Research published from the House of Commons Library - commissioned by Labour’s shadow culture team -  shows that almost 4,000 public computers have been cut from libraries and jobcentres.

Good Things Foundation knows from our work with our network across the country that having access to a computer and having digital skills can greatly improve a person’s life chances and quality of life.

That is why we note with concern the new research today from the House of Commons Library - commissioned by Labour’s shadow culture team -  which shows that almost 4,000 public computers have been cut from libraries and jobcentres.

It is important to caveat that it is likely that some of the computers have been replaced with tablets, which are just as useful for performing these tasks. However, any cuts that risk worsening digital exclusion is of huge concern.

People with low digital skills need to start somewhere

We believe that people without internet access or with low digital skills need to start somewhere and computers that are available to the general public are a good starting point.

Through our Online Centres Network we offer over 5,000 Centres throughout the country, which doesn’t just allow people to start using the internet, but it gives them free digital skills training to improve their capabilities and help them discover a positive change in their lives through digital.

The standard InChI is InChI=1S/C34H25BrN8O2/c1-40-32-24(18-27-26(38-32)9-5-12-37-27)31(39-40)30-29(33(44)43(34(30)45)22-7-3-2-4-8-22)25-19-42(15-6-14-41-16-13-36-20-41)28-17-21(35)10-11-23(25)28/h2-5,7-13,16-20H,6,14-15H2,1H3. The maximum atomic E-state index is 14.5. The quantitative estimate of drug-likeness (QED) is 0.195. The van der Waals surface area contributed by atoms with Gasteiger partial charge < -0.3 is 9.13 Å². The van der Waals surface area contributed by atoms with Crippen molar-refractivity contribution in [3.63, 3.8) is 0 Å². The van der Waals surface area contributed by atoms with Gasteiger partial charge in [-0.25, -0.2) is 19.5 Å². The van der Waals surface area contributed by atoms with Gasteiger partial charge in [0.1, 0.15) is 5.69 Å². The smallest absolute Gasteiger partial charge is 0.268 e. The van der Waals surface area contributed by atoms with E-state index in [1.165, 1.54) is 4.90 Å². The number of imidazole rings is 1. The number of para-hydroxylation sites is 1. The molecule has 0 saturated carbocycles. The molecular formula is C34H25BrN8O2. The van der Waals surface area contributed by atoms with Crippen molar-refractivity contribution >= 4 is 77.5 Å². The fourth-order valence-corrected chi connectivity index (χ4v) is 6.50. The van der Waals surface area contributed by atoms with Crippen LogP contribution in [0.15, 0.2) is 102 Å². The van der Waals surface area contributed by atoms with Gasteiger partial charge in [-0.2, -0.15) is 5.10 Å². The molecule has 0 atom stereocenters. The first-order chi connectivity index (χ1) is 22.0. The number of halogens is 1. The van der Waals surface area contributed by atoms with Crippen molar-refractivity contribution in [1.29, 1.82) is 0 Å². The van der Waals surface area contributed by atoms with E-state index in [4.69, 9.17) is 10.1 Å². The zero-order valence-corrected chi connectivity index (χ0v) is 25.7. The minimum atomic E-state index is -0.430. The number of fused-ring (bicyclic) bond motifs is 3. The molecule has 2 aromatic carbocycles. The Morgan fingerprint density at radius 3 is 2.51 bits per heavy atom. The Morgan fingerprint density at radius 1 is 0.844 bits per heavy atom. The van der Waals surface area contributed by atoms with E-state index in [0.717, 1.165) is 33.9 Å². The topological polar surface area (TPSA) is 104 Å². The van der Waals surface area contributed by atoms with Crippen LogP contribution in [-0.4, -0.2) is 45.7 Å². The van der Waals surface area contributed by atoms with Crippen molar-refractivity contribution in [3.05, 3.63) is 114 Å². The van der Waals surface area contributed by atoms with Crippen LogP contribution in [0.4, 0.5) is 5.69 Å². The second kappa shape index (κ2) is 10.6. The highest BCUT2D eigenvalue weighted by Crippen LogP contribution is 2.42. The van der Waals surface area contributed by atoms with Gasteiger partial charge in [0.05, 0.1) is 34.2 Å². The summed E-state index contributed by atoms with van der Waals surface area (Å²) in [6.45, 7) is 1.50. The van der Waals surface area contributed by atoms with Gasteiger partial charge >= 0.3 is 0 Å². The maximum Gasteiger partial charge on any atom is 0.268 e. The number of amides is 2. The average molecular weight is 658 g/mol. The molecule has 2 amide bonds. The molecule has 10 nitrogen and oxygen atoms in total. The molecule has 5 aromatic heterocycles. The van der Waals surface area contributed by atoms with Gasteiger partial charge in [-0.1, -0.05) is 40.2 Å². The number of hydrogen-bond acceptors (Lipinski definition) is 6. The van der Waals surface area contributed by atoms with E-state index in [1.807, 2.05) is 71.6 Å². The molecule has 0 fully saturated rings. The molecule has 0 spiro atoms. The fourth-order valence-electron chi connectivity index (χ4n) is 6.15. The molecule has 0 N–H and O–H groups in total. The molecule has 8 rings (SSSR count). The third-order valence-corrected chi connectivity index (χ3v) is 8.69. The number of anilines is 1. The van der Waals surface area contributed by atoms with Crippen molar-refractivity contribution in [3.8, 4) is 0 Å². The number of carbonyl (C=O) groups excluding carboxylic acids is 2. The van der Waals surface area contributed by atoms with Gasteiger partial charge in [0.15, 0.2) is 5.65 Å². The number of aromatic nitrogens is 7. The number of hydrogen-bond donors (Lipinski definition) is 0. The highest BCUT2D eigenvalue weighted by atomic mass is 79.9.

The digitisation of our economy and our society brings huge advantages such as lower prices and more convenient services, but these advantages are not currently shared fairly or equally across society.

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Even people on the lowest incomes are able to save an average of over £500 a year through basic digital skills, as it’s easier to shop around for goods and services and get the best prices.

Having no internet access can exacerbate the ‘Poverty Premium’.

Access to computers and digital skills are key to being able to participate in the digital economy. That’s why we want to make digital a social priority. We are calling for all political parties to set a bold ambition and agree a goal of a 100% digitally included nation by 2028.

Our research shows that a government who commits to this will see a benefit to the UK economy of £13 for every £1 spent - offering a net present value of £21.9 billion.

It is time for Britain to take the lead and for Government and all political parties to commit to take action to make Britain a digitally inclusive nation.

Helen Milner OBE, Chief Executive of Good Things Foundation - a social change charity, helping people to improve their lives through digital.

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